It is something that most people try to put off until the last minute, but it can have grave repercussions if you do – in more sense than one. When you are writing your Will or taking out life insurance, you will be faced with the question of who inherits what when you pass away.
If you are married and have kids, the answer should be a bit easier to answer. But with marriage becoming less common and more people having merged families, choosing a beneficiary is not as straightforward as it used to be.
If you have never considered these complexities, don’t worry! In this article, you will be introduced to what you need to know about beneficiaries, how you should choose them, and what you need to talk to them about before signing on the dotted line.
Beneficiaries – who are they?
Starting with a broad definition, you may be asking yourself what is a beneficiary? In simple terms, they are the person or people that you want to receive the money that comes at the end of your claim with an insurance policy (called the death benefit – far from cheerful!) or at the end of your life in general.
You can name up to 10 people, a registered charity or the trustee of a trust. In most cases, people name relatives, their spouses, or a friend. Note that if someone isn’t named, certain parts of the money will not be tax-exempt, and it can cost your loved ones more. So, be sure to name at least one person or group!
While it is often portrayed in movies and on TV, your beneficiary cannot be your cat, dog, or pet bird. Instead, you will need to leave the money to someone, such as a trusted family member, to hold in the animal’s name. So don’t worry, Mittens or Rover won’t lose out if you get this bit right. It’s also worth noting that a beneficiary under the age of 18 cannot receive the money until they are 18 years old. Therefore, you can leave money to your children who are under this age; they just won’t inherit it for a few years should you pass away.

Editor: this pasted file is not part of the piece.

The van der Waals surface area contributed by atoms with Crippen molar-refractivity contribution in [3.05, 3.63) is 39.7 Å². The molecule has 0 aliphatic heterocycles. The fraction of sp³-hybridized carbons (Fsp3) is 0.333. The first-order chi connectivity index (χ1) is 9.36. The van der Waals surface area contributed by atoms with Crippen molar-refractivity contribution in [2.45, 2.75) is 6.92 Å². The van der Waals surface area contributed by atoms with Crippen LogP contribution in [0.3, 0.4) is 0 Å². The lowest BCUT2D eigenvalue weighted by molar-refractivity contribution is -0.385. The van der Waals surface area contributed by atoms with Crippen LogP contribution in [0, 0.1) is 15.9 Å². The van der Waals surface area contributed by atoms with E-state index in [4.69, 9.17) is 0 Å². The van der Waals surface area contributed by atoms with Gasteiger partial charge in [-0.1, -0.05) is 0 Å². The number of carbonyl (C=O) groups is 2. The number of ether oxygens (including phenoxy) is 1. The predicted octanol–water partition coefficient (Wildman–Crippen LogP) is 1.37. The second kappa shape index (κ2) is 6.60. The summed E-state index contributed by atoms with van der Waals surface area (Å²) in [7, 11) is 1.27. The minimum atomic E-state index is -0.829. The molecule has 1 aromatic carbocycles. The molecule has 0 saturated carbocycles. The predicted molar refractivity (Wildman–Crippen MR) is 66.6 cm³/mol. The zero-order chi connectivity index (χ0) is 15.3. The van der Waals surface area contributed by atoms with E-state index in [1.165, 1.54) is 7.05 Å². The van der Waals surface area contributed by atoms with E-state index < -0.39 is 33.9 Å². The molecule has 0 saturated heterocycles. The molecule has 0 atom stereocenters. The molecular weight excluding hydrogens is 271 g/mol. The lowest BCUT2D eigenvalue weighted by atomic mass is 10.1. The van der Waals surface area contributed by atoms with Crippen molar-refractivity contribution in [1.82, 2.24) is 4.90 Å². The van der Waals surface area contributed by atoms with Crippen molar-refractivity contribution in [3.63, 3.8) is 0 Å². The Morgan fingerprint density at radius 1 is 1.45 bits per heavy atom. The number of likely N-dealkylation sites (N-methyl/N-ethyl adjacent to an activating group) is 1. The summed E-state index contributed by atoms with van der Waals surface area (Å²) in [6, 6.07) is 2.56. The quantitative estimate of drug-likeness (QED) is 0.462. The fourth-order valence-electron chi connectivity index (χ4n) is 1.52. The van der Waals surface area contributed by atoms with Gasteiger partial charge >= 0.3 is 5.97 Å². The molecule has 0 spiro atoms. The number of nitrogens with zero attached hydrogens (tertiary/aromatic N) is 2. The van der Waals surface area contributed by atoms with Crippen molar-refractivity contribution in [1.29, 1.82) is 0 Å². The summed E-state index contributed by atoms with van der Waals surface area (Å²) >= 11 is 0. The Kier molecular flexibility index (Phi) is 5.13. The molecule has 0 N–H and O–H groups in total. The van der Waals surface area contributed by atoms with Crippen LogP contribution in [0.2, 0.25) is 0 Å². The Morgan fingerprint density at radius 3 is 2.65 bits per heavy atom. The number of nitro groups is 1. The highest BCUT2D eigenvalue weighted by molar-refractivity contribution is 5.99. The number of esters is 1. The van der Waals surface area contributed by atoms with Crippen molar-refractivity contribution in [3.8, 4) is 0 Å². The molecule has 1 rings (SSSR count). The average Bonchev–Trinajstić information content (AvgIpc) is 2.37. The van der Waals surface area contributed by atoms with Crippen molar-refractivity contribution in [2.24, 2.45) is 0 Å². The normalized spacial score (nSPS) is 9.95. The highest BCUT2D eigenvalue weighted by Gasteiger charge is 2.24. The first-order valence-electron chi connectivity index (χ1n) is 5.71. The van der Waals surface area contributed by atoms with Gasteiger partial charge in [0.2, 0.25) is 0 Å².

Choosing a Beneficiary
Firstly, you need to consider the purpose of your life insurance; the idea is that when you pass away, it will help your loved ones who rely on your income when you are no longer there. Typically, this will cover everything from paying for a house to any costs you may have left behind, such as debt.
Thus, there is a simple way to answer the question of who your beneficiary should be. Ask yourself who would be the most impacted by your passing.
Once you have identified who you want to leave your money to, if it is more than 1 person, then be sure to name exactly the precise amount you want to leave them.
Talking To Your Chosen Beneficiaries
When you have taken out a life insurance policy or written a Will, you should discuss it with those you will name/have named as your beneficiaries. What should you say? Well, generally, it is a good idea to tell them about the size of the policy, the company it is with, and where they can find the information about it should you pass away. If your life insurance policy is with your employer, be sure to tell them this and provide them with contact information.
Can I Change My Beneficiaries?
In most cases, yes, you can change the beneficiary of your life insurance policy. To do so, you simply need to contact the company with which you have the policy or talk to your employer if they are responsible.
In the case of changing the beneficiaries that you have in a Will, the process is very similar. Simply contact the group that oversees your Will and be sure to update them on the change. In both instances, the beneficiaries can be altered at any time.
Different Types of Beneficiaries
There are also different types of beneficiaries to consider alongside the primary.
Firstly, there is an irrevocable beneficiary, which simply means they cannot be removed from your insurance policy or Will without their consent. Always approach this option with caution, as if you were to divorce your irrevocable beneficiary, they would not immediately be removed from the policy.
Next is the revocable beneficiary. This is someone, a group, or a charity that can be changed at any time and is put into the paperwork to receive the lump sum of assets when you pass away.
Finally, there is the contingent beneficiary. This is someone who will receive the assets or life insurance policy if your primary beneficiary dies.